Ava Luna's "nervous soul" comes in a few shapes and sizes, yet never fails to strike and enchant.
Ava Luna – Electric Balloon
For someone who’s career is all about listening, Carlos Hernandez, de facto leader of Ava Luna, sure likes to watch. He’s a bit voyeuristic in his role for Ava Luna’s “Ice Level” video, stating that his character “watches from a dark, geometrical vantage point.” More revealing is when he’s observing to learn rather than, well, to be creepy. In an interview with A Music Blog, Yea?, Hernandez confessed that, rather than jamming with his idol Ornette Coleman, he’d rather record Coleman’s performance and “just act the observer, watch for twitches and tics.” Listening to the idiosyncrasies of Ava Luna’s captivating sophomore album Electric Balloon, it’s surprising that Hernandez hasn’t already done exactly that. Each of the album’s eleven songs flaunts the band’s unique jitters and quirks, placing Ava Luna’s very own twitches and tics front and center. Although the dynamics and mood of the music fluctuate somewhat throughout the album, each track sounds uniquely like an Ava Luna song.
Of course, a unique sound isn’t a direct pathway to success. Take, as an example, the rap-rave style of Die Antwoord, a sound that’s unmatched by any other musical act, yet, frankly, sounds quite terrible. Ava Luna have no such problem: the “nervous soul” style, to steal a Bandcamp tag they invented and assigned to themselves, advanced on Electric Balloon is exciting, unpredictable, and wholly theirs. Nevertheless, superficial comparisons to other acts can be made — vocalist Becca Kaufman can sit on the border between cute and eerie just like Deerhoof’s Satomi Matsuzaki can, Carlos Hernandez has a snarl not far removed from Black Francis or tourmates and good friends Krill, and the male-female vocal interplay, odd meter, and technical complexity reminisce of Dirty Projectors, by far Ava Luna’s most frequent comparison. Yet after only a couple of listens, the gates guarding Electric Balloon‘s individuality are shattered, and Ava Luna’s anxious, oddball sound becomes entirely theirs.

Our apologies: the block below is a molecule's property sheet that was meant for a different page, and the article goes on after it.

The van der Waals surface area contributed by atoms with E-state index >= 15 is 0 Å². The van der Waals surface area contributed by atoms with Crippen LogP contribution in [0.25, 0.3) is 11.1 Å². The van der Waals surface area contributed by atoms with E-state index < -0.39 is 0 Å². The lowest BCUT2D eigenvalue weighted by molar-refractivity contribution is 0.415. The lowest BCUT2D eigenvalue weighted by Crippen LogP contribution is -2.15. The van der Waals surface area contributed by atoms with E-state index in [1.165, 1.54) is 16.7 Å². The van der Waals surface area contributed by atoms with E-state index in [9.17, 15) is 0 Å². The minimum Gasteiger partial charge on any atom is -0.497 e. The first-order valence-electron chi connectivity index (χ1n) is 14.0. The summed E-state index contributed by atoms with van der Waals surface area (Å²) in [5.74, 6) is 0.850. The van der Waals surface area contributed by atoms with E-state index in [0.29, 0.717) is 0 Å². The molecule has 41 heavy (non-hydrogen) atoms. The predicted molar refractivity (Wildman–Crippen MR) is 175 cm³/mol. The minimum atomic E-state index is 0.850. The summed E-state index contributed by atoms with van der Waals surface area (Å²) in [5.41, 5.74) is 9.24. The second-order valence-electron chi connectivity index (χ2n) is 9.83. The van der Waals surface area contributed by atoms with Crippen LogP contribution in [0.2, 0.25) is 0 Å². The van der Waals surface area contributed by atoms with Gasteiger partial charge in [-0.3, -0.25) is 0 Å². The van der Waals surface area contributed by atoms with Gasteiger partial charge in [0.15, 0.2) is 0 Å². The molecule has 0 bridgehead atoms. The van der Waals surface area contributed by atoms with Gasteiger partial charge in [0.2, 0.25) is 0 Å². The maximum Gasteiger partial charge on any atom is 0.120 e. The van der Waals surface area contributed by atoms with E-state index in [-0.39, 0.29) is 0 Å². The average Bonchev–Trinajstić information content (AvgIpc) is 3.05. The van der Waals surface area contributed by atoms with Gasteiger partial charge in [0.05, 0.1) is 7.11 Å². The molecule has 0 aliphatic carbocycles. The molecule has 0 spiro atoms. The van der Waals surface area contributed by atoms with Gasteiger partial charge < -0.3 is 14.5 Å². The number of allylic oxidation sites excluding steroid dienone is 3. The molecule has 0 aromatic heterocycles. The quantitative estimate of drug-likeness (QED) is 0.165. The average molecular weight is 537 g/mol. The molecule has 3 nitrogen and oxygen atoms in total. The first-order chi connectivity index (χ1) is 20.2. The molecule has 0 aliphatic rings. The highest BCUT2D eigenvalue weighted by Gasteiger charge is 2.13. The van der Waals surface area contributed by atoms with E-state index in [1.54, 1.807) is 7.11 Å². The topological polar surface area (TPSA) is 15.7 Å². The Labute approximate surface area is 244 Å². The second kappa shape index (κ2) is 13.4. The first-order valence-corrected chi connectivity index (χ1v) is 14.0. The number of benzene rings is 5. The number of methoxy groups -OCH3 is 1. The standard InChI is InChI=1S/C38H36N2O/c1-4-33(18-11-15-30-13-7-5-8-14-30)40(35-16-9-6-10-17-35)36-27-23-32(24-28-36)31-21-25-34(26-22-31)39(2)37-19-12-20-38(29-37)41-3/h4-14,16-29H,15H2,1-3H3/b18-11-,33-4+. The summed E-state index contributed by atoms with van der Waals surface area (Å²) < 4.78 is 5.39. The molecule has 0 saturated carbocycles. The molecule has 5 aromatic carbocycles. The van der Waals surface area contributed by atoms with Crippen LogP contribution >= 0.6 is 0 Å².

One of Ava Luna’s tendencies that attributes to their already-signature sound is their ability to make various tempos, volumes, and emotions sound like no one else has ever touched upon them, all in the course of one album. On Electric Balloon, the flamenco-inspired, shuffling acoustic ballad “Aquarium” sounds just as Ava Luna-esque as does Becca Kaufman’s wild yelping on the mid-paced funk groove of “Sears Roebuck M&Ms” and the uneasy title track. Likewise, the slow-burning, oddly pretty “PRPL” never sounds like the work of a different group than that behind the angsty, boiling soul tension of “Crown.” Ava Luna’s “nervous soul” comes in a few shapes and sizes, yet never fails to strike and enchant.